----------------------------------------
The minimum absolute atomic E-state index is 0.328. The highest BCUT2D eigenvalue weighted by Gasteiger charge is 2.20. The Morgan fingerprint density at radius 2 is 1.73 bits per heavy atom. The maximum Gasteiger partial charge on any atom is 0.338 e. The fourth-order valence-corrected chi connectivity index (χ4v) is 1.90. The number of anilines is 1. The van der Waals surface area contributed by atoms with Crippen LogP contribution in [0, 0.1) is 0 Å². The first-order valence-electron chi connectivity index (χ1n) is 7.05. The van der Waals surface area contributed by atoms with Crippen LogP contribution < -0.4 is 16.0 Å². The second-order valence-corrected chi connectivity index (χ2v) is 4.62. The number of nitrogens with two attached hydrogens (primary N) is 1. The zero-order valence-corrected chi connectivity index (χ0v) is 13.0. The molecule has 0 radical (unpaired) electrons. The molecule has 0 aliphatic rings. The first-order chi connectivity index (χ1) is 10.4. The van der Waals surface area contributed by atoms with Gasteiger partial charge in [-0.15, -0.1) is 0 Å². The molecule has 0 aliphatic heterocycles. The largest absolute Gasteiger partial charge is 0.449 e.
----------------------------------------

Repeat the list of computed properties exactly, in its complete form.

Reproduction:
The minimum absolute atomic E-state index is 0.328. The highest BCUT2D eigenvalue weighted by Gasteiger charge is 2.20. The Morgan fingerprint density at radius 2 is 1.73 bits per heavy atom. The maximum Gasteiger partial charge on any atom is 0.338 e. The fourth-order valence-corrected chi connectivity index (χ4v) is 1.90. The number of anilines is 1. The van der Waals surface area contributed by atoms with Crippen LogP contribution in [0, 0.1) is 0 Å². The first-order valence-electron chi connectivity index (χ1n) is 7.05. The van der Waals surface area contributed by atoms with Crippen LogP contribution < -0.4 is 16.0 Å². The second-order valence-corrected chi connectivity index (χ2v) is 4.62. The number of nitrogens with two attached hydrogens (primary N) is 1. The zero-order valence-corrected chi connectivity index (χ0v) is 13.0. The molecule has 0 radical (unpaired) electrons. The molecule has 0 aliphatic rings. The first-order chi connectivity index (χ1) is 10.4. The van der Waals surface area contributed by atoms with Gasteiger partial charge in [-0.15, -0.1) is 0 Å². The molecule has 0 aliphatic heterocycles. The largest absolute Gasteiger partial charge is 0.449 e.